Yang et al. have compared eight methods for IOL power calculation for post-myopic excimer laser surgery patients without previous refractive surgery data, and concluded that the Holladay 2 Flat K method provided the most accurate IOL power in these patients. If the Holladay IOL Consultant Program is unavailable, the ASCRS methods can be used, the ASCRS-Min which is the most accurate method [28].

In order to minimize surgically induced astigmatism (SIA), micro incision cataract surgery (MICS) using corneal topography data and standard formulas for the calculation of the IOL power is a safe and effective procedure in terms of keratometric stability, visual and refractive results [29]. A secure, watertight sub 2.2 mm clear corneal micro incision is recommended, which is located optimally less than 1 mm from the limbus and situated on the steepest corneal meridian in order to minimize surgically induced astigmatism or to intentionally reduce pre-existing corneal astigmatism.

In addition to the well-known influence of incision size on SIA, corneal hysteresis also modulates optical changes. The biomechanical features of the cornea should be taken into account preoperatively to better predict the refractive outcomes of cataract surgery [30].

Cataract surgeons should consider ways of dealing with preexisting corneal astigmatism when aiming for emmetropia. Approaches to reduce corneal astigmatism include incision placement on the steep axis, peripheral corneal relaxing incisions, and implantation of a toric IOL [12].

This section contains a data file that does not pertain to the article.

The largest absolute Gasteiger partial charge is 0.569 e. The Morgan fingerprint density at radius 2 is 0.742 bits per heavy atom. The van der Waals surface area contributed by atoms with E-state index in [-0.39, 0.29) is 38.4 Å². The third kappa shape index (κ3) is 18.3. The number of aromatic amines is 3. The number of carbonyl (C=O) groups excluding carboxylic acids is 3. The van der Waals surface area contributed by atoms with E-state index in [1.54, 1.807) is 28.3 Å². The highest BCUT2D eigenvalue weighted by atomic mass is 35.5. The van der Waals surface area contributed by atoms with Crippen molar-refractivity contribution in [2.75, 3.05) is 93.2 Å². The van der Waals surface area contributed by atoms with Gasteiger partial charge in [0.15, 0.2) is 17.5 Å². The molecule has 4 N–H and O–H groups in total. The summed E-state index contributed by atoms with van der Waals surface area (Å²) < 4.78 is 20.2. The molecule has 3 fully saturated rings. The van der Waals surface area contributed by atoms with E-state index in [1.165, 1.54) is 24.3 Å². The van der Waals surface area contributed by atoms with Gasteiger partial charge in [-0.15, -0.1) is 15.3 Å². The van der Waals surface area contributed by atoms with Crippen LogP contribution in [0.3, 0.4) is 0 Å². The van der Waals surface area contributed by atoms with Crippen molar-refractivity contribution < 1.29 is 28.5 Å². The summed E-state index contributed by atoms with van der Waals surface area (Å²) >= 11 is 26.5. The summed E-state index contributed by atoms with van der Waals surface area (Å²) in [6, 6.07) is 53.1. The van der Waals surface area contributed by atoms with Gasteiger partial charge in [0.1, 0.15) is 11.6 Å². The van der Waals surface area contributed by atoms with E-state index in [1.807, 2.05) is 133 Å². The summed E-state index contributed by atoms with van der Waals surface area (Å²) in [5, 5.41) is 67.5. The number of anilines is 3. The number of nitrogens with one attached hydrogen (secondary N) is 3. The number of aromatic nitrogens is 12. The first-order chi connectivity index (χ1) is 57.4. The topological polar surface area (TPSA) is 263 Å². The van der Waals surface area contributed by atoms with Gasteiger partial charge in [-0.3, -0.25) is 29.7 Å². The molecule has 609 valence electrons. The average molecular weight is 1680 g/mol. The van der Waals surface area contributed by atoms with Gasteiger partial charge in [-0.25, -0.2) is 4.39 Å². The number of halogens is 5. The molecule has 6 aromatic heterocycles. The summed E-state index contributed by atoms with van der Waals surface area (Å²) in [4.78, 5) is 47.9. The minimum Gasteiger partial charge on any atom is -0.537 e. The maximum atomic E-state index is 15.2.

We can benefit from residual refractive error in patients undergoing bilateral sequential cataract surgery in which the refractive error in the first eye exceeds 0.50 D; in these cases the refractive error in the second eye can be improved by modifying the IOL power [31].

2.4 Surgical options for correction of refractive error following cataract surgery

It is important to know the different methods that can be used to resolve refractive surprise after cataract surgery, such as corneal-based surgery (laser refractive surgery) and lens-based procedures (IOL exchange or piggyback IOLs) and the expected outcomes and possible complications of the different procedures.

2.4.1 Lens-based procedures (IOL exchange or piggyback IOLs)

Lens based procedures are preferable in some situations and have certain advantages [32].

  1. 1.

    If correction of the residual refractive error is desired soon after cataract surgery, the original cataract wound can be reopened and the IOL implanted soon after the initial surgery (IOL exchange).

  2. 2.

    If there is a large postoperative refractive surprise, lens based procedures are effective in reducing high degrees of spherical error.

  3. 3.

    Lens based procedures do not alter the anterior corneal surface and do not significantly change the corneal refractive power.

  4. 4.

    There is no need for special settings such as those required for laser refractive surgery.

It has been reported that incorrect power is the second most frequent indication for IOL exchange. If the lens to be removed is foldable it can be cut and removed through a small incision (Figure 1) [33].

Figure 1
figure 1